The Los Angeles City Council has approved a 25-year, $1.6 billion deal to buy power from a solar plant on the Moapa River Reservation, reported the Las Vegas Review-Journal.
The 350-megawatt farm will be the first commercial-grade solar project on tribal land in the U.S. The Interior Department fast-tracked approval of the utility-scale solar farm in June. Nearly one million photovoltaic panels will be built on 2,000 acres of the tribe's 71,954-acre landbase in Clark County, Nevada, just 30 miles northeast of Las Vegas, said William Anderson, chairman of the Moapa Band of Paiute Indians.
The solar plant is expected to go online in 2016, generating enough electricity for 118,000 homes in Los Angeles. The tribe and its developer, K Road Power, also plan to erect a 12kV transmission line to the existing Moapa Travel Plaza truck stop.
“We’re right by an energy corridor, with many above- and below-ground lines for electricity, natural gas, fiber optics, and more easily accessible,” Anderson told ICTMN in August. “Connecting is much less expensive than if we were farther away.”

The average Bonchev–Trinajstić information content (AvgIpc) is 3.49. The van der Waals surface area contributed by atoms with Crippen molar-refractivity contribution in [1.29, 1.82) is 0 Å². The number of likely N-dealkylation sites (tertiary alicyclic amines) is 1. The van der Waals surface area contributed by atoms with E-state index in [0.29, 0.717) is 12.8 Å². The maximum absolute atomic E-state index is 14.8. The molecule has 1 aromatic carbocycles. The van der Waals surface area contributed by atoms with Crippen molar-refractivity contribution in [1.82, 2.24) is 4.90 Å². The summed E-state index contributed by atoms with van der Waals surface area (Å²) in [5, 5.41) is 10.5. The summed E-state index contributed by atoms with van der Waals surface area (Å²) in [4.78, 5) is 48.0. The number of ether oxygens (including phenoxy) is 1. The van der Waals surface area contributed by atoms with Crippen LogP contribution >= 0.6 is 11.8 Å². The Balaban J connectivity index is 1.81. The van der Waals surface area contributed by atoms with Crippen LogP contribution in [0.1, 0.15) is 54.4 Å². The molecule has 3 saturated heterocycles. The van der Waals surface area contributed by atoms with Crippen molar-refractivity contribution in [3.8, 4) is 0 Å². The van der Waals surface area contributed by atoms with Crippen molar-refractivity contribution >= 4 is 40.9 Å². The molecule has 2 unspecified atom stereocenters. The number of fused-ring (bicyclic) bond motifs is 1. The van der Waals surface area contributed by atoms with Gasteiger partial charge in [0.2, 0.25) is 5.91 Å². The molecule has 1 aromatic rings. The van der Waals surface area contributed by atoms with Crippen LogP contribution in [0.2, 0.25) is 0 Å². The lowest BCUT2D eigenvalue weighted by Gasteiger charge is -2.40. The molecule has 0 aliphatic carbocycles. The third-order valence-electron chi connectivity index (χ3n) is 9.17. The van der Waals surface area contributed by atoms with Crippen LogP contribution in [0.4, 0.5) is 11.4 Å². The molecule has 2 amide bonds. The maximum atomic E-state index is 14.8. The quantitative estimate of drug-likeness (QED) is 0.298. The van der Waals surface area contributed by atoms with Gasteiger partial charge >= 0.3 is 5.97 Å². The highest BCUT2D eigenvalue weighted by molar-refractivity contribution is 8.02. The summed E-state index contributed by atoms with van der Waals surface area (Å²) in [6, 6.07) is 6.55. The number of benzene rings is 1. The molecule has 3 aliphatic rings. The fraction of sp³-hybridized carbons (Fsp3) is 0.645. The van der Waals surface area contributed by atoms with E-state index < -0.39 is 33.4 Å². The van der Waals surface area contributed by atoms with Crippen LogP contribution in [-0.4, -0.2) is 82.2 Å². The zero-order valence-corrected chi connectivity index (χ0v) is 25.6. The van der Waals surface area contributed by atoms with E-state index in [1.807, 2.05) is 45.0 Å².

The project will provide lease income for the tribe, as well as new jobs.
“We should have about 400 jobs at peak construction and 15 to 20 permanent jobs—real career jobs tribal members can look forward to,” Anderson said.
The environmental impact study went well, Anderson said, and one of the first phases of the five-year construction will include creating a preserve for the desert tortoise, an endangered species.
Ironically, the renewable energy project will be located just a few miles southwest of a coal-burning electric plant that borders the reservation: Nevada Energy’s Reid Gardner Power Station. The tribe blames the toxin-laden coal ash—a byproduct of combustion that Nevada Energy dumps into landfills within hundreds of yards of the reservation—for tribal members' disproportionately high rate of respiratory illnesses and other health problems often resulting in premature death.
“The soot—and the dangerous chemicals inside it—is literally killing the Paiutes," said U.S. Sen. Harry Reid, D-Nevada, during the National Clean Energy Summit on August 7 in Las Vegas.
In a statement on November 27, Sen. Reid said: "Unlike the old, dirty technologies used at the nearby Reid Gardner coal plant, this new solar project will not emit any hazardous emissions, wastes, or carbon pollution."